It is the second and final week of the Knockouts, with a two-hour KO on Monday, and a one hour “Road to the Live Shows” on Tuesday. This will include some unseen footage as well as a review of the 20 artists left. While I do enjoy all the steps leading up to the Live Shows – this season I am more than ready for them to be live, and for the number of artists to be small enough where I actually remember them better. It will also be interesting to see if Gwen and Blake will tone down the lovey dovey crap on the live shows (I’m referring to how they were in the first week and the rumors that the other coaches were tired of their attitudes and focus on their relationship. I’m convinced that they did some editing of all the rest of the episodes that week.
The performances were good, but initially they didn’t thrill me like last week. To be fair, I had meetings all day today, including an evening meeting where I didn’t get home until after 8:30 PM. At that point, the only thing that thrills me is the glass of wine I just poured myself while watching the final few performances. But, in reviewing the performances I was considering worthy of mention, it actually was harder to edit down. I wanted to make comments about a lot of the winners, like Jesse Larson. He was interesting to watch. I heard what Adam heard finally – he does have an element to his voice that sounds like Ceelo Green. Only he doesn’t have tiny arms and weird outfits. But it wasn’t necessarily a song I would stop to listen if I was trying to find a good radio station.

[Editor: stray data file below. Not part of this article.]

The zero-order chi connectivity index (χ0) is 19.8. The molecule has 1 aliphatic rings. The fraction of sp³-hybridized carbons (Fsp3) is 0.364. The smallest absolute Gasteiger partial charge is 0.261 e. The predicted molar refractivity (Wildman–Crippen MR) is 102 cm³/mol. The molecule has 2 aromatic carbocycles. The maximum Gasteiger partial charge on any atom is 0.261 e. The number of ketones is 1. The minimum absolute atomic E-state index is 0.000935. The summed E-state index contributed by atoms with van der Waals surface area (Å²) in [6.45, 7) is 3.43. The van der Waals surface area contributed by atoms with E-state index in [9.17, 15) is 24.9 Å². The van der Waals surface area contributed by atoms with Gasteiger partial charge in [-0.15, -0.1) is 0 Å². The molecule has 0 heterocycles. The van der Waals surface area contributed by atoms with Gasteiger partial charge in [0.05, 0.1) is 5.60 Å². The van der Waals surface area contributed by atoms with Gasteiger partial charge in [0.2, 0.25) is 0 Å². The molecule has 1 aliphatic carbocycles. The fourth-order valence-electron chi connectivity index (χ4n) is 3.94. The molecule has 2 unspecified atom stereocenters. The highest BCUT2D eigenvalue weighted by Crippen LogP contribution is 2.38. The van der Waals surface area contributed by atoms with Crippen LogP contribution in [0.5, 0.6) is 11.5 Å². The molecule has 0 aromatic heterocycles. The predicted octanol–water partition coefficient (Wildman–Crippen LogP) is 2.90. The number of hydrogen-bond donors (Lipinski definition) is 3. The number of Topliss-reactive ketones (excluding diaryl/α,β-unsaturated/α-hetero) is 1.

Adam made a comment towards the end of the show that “everyone today has made very ambitious choices”. Now I know that we may not be seeing things in the order they actually performed, but this is very true for this batch of performances. There were a lot of bold choices – they just weren’t always the right ones. The tension is a little high for viewers again, as the only one left with a steal is Alicia.
TEAM ALICIA: Vanessa Ferguson
SONG CHOICE: “If I Were Your Woman” by Gladys Knight and the Pips
In the Battles, Vanessa won singing a classic Roberta Flack. This week, she picked a classic Gladys Knight song. She needs to continue to look to our 70s iconic songs sung by super strong voices. Blake was right – saying this was great is like saying water is wet. To top it off, she sang it from a piano bench (which supposedly affects your lung capacity – not that you can tell that with Vanessa). She didn’t just knock out Jack Cassidy – she knocked him out cold and clear out of the ring. Now if she would only lose that fucking hat.
TEAM GWEN: JChosen
SONG CHOICE: “Without You” by Taio Cruz, Usher Raymond, Rico Love, David Guetta, Giorgio Tuinfort and Frédéric Riesterer (Guetta sang the original, featuring some vocals by Usher)